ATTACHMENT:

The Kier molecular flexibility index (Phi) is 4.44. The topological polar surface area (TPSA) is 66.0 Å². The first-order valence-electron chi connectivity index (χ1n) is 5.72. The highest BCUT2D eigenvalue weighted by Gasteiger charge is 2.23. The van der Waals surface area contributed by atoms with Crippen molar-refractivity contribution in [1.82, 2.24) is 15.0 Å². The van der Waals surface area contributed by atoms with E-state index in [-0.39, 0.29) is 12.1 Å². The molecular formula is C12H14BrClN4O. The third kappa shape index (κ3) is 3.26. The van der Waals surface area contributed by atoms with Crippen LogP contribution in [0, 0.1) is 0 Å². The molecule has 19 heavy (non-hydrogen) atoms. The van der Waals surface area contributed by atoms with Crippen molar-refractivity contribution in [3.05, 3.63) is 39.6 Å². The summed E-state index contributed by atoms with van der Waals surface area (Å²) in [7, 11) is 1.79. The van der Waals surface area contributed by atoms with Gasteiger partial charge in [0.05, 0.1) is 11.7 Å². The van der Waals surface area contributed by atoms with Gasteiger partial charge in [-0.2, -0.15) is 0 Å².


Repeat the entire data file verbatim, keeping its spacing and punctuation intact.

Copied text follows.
The Kier molecular flexibility index (Phi) is 4.44. The topological polar surface area (TPSA) is 66.0 Å². The first-order valence-electron chi connectivity index (χ1n) is 5.72. The highest BCUT2D eigenvalue weighted by Gasteiger charge is 2.23. The van der Waals surface area contributed by atoms with Crippen molar-refractivity contribution in [1.82, 2.24) is 15.0 Å². The van der Waals surface area contributed by atoms with E-state index in [-0.39, 0.29) is 12.1 Å². The molecular formula is C12H14BrClN4O. The third kappa shape index (κ3) is 3.26. The van der Waals surface area contributed by atoms with Crippen LogP contribution in [0, 0.1) is 0 Å². The molecule has 19 heavy (non-hydrogen) atoms. The van der Waals surface area contributed by atoms with Crippen molar-refractivity contribution in [3.05, 3.63) is 39.6 Å². The summed E-state index contributed by atoms with van der Waals surface area (Å²) in [7, 11) is 1.79. The van der Waals surface area contributed by atoms with Gasteiger partial charge in [0.05, 0.1) is 11.7 Å². The van der Waals surface area contributed by atoms with Gasteiger partial charge in [-0.2, -0.15) is 0 Å².